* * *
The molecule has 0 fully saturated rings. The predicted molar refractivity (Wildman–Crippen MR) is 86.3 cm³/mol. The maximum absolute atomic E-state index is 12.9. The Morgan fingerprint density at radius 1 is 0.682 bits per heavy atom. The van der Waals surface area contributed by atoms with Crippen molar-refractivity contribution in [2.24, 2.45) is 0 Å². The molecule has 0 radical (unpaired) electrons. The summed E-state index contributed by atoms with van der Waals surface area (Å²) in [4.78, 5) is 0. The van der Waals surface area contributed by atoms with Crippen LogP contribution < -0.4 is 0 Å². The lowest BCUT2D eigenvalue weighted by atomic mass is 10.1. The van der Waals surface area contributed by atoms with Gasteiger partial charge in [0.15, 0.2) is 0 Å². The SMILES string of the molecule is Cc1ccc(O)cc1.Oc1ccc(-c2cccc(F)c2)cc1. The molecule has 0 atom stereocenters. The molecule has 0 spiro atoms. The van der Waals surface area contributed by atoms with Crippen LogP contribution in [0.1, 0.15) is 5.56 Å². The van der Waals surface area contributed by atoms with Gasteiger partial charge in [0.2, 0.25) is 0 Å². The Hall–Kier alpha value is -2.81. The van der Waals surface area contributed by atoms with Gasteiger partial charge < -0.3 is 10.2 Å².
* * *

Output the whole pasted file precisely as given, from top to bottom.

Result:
The molecule has 0 fully saturated rings. The predicted molar refractivity (Wildman–Crippen MR) is 86.3 cm³/mol. The maximum absolute atomic E-state index is 12.9. The Morgan fingerprint density at radius 1 is 0.682 bits per heavy atom. The van der Waals surface area contributed by atoms with Crippen molar-refractivity contribution in [2.24, 2.45) is 0 Å². The molecule has 0 radical (unpaired) electrons. The summed E-state index contributed by atoms with van der Waals surface area (Å²) in [4.78, 5) is 0. The van der Waals surface area contributed by atoms with Crippen LogP contribution < -0.4 is 0 Å². The lowest BCUT2D eigenvalue weighted by atomic mass is 10.1. The van der Waals surface area contributed by atoms with Gasteiger partial charge in [0.15, 0.2) is 0 Å². The SMILES string of the molecule is Cc1ccc(O)cc1.Oc1ccc(-c2cccc(F)c2)cc1. The molecule has 0 atom stereocenters. The molecule has 0 spiro atoms. The van der Waals surface area contributed by atoms with Crippen LogP contribution in [0.1, 0.15) is 5.56 Å². The van der Waals surface area contributed by atoms with Gasteiger partial charge in [0.2, 0.25) is 0 Å². The Hall–Kier alpha value is -2.81. The van der Waals surface area contributed by atoms with Gasteiger partial charge < -0.3 is 10.2 Å².